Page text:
Wednesday, 7 June 2006

Assembly Evolution (7/7)

Job enrichment increases the responsibility of the assembly worker by giving more opportunity to make decisions. If the responsibility of the assembly worker is increased then it is anticipated that the feeling of job fulfilment will also be increased. Job enrichment, by the strictest definition, is more easily applied to skilled or semi-skilled employees.  Nevertheless, forms of job enrichment have been applied to assembly workers in car factories and electrical companies with some success.

There are many critics of the theories of job enrichment and job enlargement. The trade unionist view of these ideas is that the workers are misled into participation and into accepting leadership, whilst the 'conflict' between the workers and management remains unchanged. Others claim that the nature of the work is only one of the many factors contributing to the attitude of workers towards their jobs. It is the nature of the job itself, that enrichment theorists believe is the difference between satisfied and dissatisfied workers. By changing the nature of the job, social attitude will also change. Others claim that the nature of the work is not the top priority and other factors such as; pay, working conditions, job security and the attitude of the supervisors must also be considered. Assembly workers have individual preferences for the nature of the job. Some prefer routine work, whilst others enjoy performing complex tasks. Many workers purposefully don’t choose the job that they would most enjoy, in return for higher pay. Others, in periods of high unemployment, necessarily accept any paying job to financially support themselves and their families.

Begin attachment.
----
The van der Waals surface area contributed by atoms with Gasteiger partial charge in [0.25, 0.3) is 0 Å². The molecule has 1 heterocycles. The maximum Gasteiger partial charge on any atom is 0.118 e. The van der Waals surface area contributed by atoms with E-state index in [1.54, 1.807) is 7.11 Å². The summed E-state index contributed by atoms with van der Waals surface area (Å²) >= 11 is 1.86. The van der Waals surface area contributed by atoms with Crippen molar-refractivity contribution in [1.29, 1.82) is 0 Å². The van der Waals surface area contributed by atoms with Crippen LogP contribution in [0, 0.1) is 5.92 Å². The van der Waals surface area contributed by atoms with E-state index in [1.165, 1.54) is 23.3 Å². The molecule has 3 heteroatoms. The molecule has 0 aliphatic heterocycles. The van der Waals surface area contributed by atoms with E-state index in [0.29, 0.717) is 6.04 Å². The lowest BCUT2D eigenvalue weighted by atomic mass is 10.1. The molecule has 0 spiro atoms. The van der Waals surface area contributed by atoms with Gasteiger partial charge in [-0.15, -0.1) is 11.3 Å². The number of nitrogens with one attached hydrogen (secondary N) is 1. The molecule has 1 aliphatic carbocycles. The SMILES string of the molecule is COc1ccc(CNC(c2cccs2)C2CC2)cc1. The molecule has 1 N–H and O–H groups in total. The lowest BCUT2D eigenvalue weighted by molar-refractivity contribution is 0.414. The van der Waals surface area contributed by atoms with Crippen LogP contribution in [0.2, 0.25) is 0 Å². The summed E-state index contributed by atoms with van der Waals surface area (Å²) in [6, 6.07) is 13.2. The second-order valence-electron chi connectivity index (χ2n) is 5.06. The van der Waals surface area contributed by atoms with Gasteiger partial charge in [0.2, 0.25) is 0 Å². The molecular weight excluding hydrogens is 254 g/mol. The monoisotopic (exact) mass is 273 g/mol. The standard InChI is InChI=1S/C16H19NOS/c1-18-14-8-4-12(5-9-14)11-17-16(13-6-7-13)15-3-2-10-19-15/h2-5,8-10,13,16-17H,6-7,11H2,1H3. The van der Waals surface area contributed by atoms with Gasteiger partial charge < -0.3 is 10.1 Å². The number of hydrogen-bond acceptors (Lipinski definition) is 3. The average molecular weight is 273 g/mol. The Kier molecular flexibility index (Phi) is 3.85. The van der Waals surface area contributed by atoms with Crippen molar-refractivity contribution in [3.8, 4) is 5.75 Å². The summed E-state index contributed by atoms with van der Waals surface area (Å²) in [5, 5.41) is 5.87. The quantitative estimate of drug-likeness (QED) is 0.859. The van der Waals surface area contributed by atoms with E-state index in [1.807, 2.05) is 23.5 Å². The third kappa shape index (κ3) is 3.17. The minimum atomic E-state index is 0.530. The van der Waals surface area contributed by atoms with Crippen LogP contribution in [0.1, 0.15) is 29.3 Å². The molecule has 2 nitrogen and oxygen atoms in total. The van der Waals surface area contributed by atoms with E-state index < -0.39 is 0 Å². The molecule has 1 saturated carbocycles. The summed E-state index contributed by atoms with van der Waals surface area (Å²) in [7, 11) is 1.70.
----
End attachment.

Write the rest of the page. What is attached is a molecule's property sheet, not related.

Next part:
The future

Globalization and “offshoring” has transferred assembly work jobs from the developed nations to the developing nations to achieve lower assembly costs.  It was believed by most, a few decades ago, that the displacement of assembly workers would result from the domestic implementation of assembly automation.  It was not foreseen that developing nations’ infrastructure improvements, lowered trade barriers, foreign direct investment encouragement and lower logistics costs would cause the transfer of domestic assembly jobs to overseas locations.

However, the economic benefit of “offshoring” assembly work is now being eroded by higher wage demands in the developing nations, higher logistics prices, copyright infringements and the lower cost of assembly automation.

Assembly automation reduces the cost of producing goods domestically and the availability of goods at economic prices creates a higher standard of living.  The lower labour content in producing goods leads to a shorter working week.  The greater availability of human resources, if used wisely, should be available to achieve a better quality of life for all.

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